The Colts shocked many in the football world when they decided to move on from offensive line coach Dave DeGuglielmo this offseason. The Colts had one of the best offensive lines in football under DeGuglielmo as they gave up the least amount of sacks in the league with a line that consisted of two rookies. He played a big part in the team’s success but Frank Reich wanted a more experienced and technical coach going forward.
After a long and anticipated search, the Colts decided to bring in Chris Strausser from Denver. Strausser has 31 years of coaching offensive line under his belt and has worked with many pro prospects in his long career. On top of adding Strausser, Ballard and Reich were able to convince legendary coach Howard Mudd to come out of retirement and return to the team as a Senior Offensive Assistant.
Mudd is one of the godfathers of offensive line play but he has a very unique method when it comes to offensive line technique that should help with the development of this young line. In this piece, we are going to go in depth and look at how the teachings of both Mudd and Strausser can help the development of the young right tackle Braden Smith.
The “Mudd Technique”
So what is the “Mudd Technique” and why is it different? To get the answers to these questions, I asked Erik Turner— founder of Cover1.net and film analyst for the Athletic— for some insight on Mudd and his teachings. Turner wrote an excellent piece on Washington Offensive Tackle Kaleb McGary on how Mudd— and Chris Strausser— coached him in this unique technique.
So what is the biggest difference in this technique from traditional offensive line coaching? According to Turner, the most important aspect of this system is aggressiveness. “He believes in aggressive pass sets. Why wait to start the fight— like typical vertical pass sets— he wants his lineman to jump pass rushers and take the fight to them.” Look at this video here posted by Turner to further explain that aggressive mindset.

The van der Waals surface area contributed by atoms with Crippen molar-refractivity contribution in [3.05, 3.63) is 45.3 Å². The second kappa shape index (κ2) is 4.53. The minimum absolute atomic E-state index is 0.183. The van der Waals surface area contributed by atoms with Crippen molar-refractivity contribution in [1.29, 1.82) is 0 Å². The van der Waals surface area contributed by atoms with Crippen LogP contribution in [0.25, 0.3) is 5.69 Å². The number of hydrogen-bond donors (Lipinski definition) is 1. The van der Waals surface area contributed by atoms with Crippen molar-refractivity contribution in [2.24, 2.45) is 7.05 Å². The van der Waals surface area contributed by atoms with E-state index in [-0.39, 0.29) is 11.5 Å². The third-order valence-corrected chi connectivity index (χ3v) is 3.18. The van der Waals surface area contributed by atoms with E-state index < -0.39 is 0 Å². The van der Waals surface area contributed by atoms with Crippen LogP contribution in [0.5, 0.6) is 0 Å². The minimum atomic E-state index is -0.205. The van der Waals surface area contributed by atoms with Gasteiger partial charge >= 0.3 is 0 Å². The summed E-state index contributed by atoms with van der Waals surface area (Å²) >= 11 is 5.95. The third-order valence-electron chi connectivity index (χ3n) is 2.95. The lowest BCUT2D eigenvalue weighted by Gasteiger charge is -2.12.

Love Howard Mudd's pass pro philosophies. I'm sick of vertical sets.— Cover 1 (@Cover_1_) October 6, 2018
Set shorter, go get him
Aggressive, passive, aggressive (Not passive, aggressive, passive (vert sets)
Shake hands, start at the endpoint
All passes are play action, go hit em pic.twitter.com/tRW1BXDxRm
The other biggest aspect of this technique is the ability to adjust on the fly. “He wants his lineman to be problem solvers, not robots,” noted Turner. “Do whatever it takes to keep the offensive lineman’s body between the rusher and the quarterback.” He prefers his players to be smart but simplistic in what they look to accomplish. Be versatile and nuanced in your technique but understand that the only goal is to keep your quarterback clean no matter what. Again, look at this video posted by Turner to understand how Mudd’s lineman practice this technique.
Howard Mudd is a treasure— Cover 1 (@Cover_1_) April 6, 2019
"That's kind of a half-assed, ass block. Yeah it is, theres an ass block. The ass block was invented by a guy that lives in Cincinnatti." pic.twitter.com/hLqQNzVtdp
Whether it is an “ass block” or driving players into the ground, Mudd’s philosophy is simple. Keep the quarterback clean no matter what. Expect to see more non-traditional techniques from the Colts this season with aggressive pass sets and more unconventional blocking to reach the overall goal.
The Chris Strausser Effect
So Howard Mudd is the Senior Offensive Assistant but Chris Strausser is the offensive line coach. How do his methods differ from Mudd’s? Not much really. When Strausser was the Offensive Line coach at Washington University, Mudd lived nearby and served in an advisory role for the team. Mudd was actually the reference the Colts used when considering to hire Strausser for the offensive line coach job.
So there is already a built in relationship between the two. Strausser is an experienced coach in his own right as he has coached offensive line play for 31 years, 28 years at the collegiate level. Once he met and developed a relationship with Mudd though, he quickly began instituting his techniques and teachings in his own style.
We saw it earlier with a few of the Washington clips above but what about last season when Strausser was the offensive line coach for the Broncos? Did the “Mudd Technique” show up when he was away from Howard Mudd’s tutelage? The short answer is yes, plenty of these techniques popped up on Broncos film last season.